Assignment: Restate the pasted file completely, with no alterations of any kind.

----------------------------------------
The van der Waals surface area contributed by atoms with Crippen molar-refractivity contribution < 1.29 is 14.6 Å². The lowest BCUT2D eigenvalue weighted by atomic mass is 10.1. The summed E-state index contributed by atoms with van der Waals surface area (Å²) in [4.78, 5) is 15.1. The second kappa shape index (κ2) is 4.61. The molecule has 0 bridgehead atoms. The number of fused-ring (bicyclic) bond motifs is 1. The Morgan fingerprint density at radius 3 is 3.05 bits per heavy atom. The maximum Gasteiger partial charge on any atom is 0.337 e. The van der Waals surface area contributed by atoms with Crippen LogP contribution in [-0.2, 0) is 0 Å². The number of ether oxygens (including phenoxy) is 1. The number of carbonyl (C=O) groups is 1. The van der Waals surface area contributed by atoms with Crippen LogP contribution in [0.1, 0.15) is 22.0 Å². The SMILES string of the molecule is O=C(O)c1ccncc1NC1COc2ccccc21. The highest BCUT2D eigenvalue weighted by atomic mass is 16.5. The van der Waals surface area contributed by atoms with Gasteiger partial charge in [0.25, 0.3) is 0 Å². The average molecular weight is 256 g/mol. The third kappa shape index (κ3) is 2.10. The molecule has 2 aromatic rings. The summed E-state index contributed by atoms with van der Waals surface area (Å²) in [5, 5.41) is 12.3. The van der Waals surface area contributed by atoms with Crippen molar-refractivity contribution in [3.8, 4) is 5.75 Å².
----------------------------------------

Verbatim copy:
The van der Waals surface area contributed by atoms with Crippen molar-refractivity contribution < 1.29 is 14.6 Å². The lowest BCUT2D eigenvalue weighted by atomic mass is 10.1. The summed E-state index contributed by atoms with van der Waals surface area (Å²) in [4.78, 5) is 15.1. The second kappa shape index (κ2) is 4.61. The molecule has 0 bridgehead atoms. The number of fused-ring (bicyclic) bond motifs is 1. The Morgan fingerprint density at radius 3 is 3.05 bits per heavy atom. The maximum Gasteiger partial charge on any atom is 0.337 e. The van der Waals surface area contributed by atoms with Crippen LogP contribution in [-0.2, 0) is 0 Å². The number of ether oxygens (including phenoxy) is 1. The number of carbonyl (C=O) groups is 1. The van der Waals surface area contributed by atoms with Crippen LogP contribution in [0.1, 0.15) is 22.0 Å². The SMILES string of the molecule is O=C(O)c1ccncc1NC1COc2ccccc21. The highest BCUT2D eigenvalue weighted by atomic mass is 16.5. The van der Waals surface area contributed by atoms with Gasteiger partial charge in [0.25, 0.3) is 0 Å². The average molecular weight is 256 g/mol. The third kappa shape index (κ3) is 2.10. The molecule has 2 aromatic rings. The summed E-state index contributed by atoms with van der Waals surface area (Å²) in [5, 5.41) is 12.3. The van der Waals surface area contributed by atoms with Crippen molar-refractivity contribution in [3.8, 4) is 5.75 Å².